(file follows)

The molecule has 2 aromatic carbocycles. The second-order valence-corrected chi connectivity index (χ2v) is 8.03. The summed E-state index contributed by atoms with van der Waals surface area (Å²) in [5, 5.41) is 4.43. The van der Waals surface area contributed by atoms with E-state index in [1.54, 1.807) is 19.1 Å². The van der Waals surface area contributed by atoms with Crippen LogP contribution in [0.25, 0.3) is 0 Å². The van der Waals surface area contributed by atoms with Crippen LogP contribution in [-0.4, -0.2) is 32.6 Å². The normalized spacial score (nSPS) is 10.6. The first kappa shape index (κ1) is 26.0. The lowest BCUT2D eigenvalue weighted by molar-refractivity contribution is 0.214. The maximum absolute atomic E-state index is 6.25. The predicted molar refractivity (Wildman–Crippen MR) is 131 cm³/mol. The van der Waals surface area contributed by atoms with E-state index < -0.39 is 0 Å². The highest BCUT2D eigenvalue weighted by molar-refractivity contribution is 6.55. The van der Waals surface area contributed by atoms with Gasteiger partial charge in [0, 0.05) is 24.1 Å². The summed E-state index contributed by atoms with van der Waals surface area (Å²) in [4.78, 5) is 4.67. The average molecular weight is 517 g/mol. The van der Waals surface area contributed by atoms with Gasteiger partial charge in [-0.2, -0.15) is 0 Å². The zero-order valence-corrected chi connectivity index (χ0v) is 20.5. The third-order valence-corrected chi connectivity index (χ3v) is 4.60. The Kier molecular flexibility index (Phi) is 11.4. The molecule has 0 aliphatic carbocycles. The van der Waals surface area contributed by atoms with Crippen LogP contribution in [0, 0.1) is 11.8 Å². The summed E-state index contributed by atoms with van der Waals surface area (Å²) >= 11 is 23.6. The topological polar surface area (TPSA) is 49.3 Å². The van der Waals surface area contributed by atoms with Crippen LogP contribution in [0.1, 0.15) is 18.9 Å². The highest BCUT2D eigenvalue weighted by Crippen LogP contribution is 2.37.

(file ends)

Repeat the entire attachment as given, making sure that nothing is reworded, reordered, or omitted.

The molecule has 2 aromatic carbocycles. The second-order valence-corrected chi connectivity index (χ2v) is 8.03. The summed E-state index contributed by atoms with van der Waals surface area (Å²) in [5, 5.41) is 4.43. The van der Waals surface area contributed by atoms with E-state index in [1.54, 1.807) is 19.1 Å². The van der Waals surface area contributed by atoms with Crippen LogP contribution in [0.25, 0.3) is 0 Å². The van der Waals surface area contributed by atoms with Crippen LogP contribution in [-0.4, -0.2) is 32.6 Å². The normalized spacial score (nSPS) is 10.6. The first kappa shape index (κ1) is 26.0. The lowest BCUT2D eigenvalue weighted by molar-refractivity contribution is 0.214. The maximum absolute atomic E-state index is 6.25. The predicted molar refractivity (Wildman–Crippen MR) is 131 cm³/mol. The van der Waals surface area contributed by atoms with E-state index < -0.39 is 0 Å². The highest BCUT2D eigenvalue weighted by molar-refractivity contribution is 6.55. The van der Waals surface area contributed by atoms with Gasteiger partial charge in [0, 0.05) is 24.1 Å². The summed E-state index contributed by atoms with van der Waals surface area (Å²) in [4.78, 5) is 4.67. The average molecular weight is 517 g/mol. The van der Waals surface area contributed by atoms with Gasteiger partial charge in [-0.2, -0.15) is 0 Å². The zero-order valence-corrected chi connectivity index (χ0v) is 20.5. The third-order valence-corrected chi connectivity index (χ3v) is 4.60. The Kier molecular flexibility index (Phi) is 11.4. The molecule has 0 aliphatic carbocycles. The van der Waals surface area contributed by atoms with Crippen LogP contribution in [0, 0.1) is 11.8 Å². The summed E-state index contributed by atoms with van der Waals surface area (Å²) >= 11 is 23.6. The topological polar surface area (TPSA) is 49.3 Å². The van der Waals surface area contributed by atoms with Crippen LogP contribution in [0.1, 0.15) is 18.9 Å². The highest BCUT2D eigenvalue weighted by Crippen LogP contribution is 2.37.